Register Forgot login?

© 2002-2022
Encyclopaedia Metallum

Best viewed
without Internet Explorer,
in 1280 x 960 resolution
or higher.

Privacy Policy

Another dose of Finnish blackness - 72%

Felix 1666, March 31st, 2019

Finland, the land of the thousand lakes and the million black metal musicians, challenges the hard and heavy audience once again. Infernarium from Turku spit their hatred upon mankind in a pretty rumbling manner, because the sound of their first full-length has a really noisy touch. To describe this production with the word "raw" is nothing but a massive understatement. Nevertheless, this work does not sound like a rehearsal tape. The mix develops a certain pressure and, in its best moments, a hellish atmosphere. So you do not need to fear another "Under a Funeral Moon" sound, the strange rattle and clatter remains the more or less unique selling point of Fenriz and Culto.

Infernarium are familiar with the aesthetics of the sub genre and their compositions do not suffer from obvious weaknesses. Everything is solidly performed. Tempo shifts guarantee a certain dynamic, although the basic mood remains more or less the same. This is not least due to the fact that the lead vocalist delivers an almost monotonous mix of wrath, hatred and negativity. Well, give the sub genre what the sub genre asks for. So maybe this raises the question whether there are any original elements in the approach of Infernarium at all. Yes, there is a pretty surprising break during the second track. It tears the song into two halves and gives room for a pretty sacral intermezzo with a choir of innocent voices. My honest opinion? Experiment gone wrong and unfortunately the same applies for a short airy sequence in "Luvattu Profeeta". The promo text speaks of "tasteful colourings of mystical synth", but who takes this kind of statements seriously? They seem to be written by pathological liars or dudes with a very strange kind of humour. So what, one thing is certain, the band does not lack courage. Nonetheless, some percent of compositional brilliance are missing. Be that as it may, some of the really brutal sections are fascinating, even though a few number of them seems to be borrowed by fairly comparable formations. Fans of Necrophobic will identify elements of "Furfur" in the seventh number of Infernarium's debut, but that's no big deal. The song works and there are much worse idols thinkable than the Swedish legend.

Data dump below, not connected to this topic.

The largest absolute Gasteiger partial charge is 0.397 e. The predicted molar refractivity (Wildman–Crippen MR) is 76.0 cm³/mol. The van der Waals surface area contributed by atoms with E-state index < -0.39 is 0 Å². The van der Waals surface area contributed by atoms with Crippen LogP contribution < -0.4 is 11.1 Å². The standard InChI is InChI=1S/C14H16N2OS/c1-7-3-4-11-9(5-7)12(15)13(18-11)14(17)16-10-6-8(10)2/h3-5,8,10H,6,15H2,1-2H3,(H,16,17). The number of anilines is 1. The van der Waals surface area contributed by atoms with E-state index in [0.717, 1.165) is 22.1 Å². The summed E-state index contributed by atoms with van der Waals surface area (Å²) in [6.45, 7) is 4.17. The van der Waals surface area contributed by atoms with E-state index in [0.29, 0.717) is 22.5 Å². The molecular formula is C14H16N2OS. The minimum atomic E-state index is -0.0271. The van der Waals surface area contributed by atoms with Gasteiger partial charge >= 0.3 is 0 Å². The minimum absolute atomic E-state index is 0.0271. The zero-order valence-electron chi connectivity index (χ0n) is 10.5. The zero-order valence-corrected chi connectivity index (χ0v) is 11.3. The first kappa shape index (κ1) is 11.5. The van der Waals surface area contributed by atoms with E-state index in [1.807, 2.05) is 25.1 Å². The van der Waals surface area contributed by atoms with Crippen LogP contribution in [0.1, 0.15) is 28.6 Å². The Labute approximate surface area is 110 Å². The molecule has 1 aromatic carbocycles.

All in all, the newcomers represent their country in a worthy manner and we all know that the bar is set high in terms of Finnish black metal. Those of you who like formations such as Sacrilegious Impalement or Saturnian Mist will not waste their time when giving this album a try. It is neither spectacular nor unique, but it continues the proud history of a style that seemed to be a kind of stillbirth after the ending of this first wave. Melancholy and frenzy go hand in hand and so this album grows slowly but steadily, just listen to the memorable and ominous chorus of "Amen Armageddon". Of course, those dudes who only feel good as long as they have a reason to feel bad will find some points of criticism - the material does definitely not reach perfection. But that's their problem, I don't care and prefer to listen to "Kadotuksen harmonia" once again, although the Finnish role models such as Behexen, Azaghal or Horna are not at risk to be blown away by the new challengers.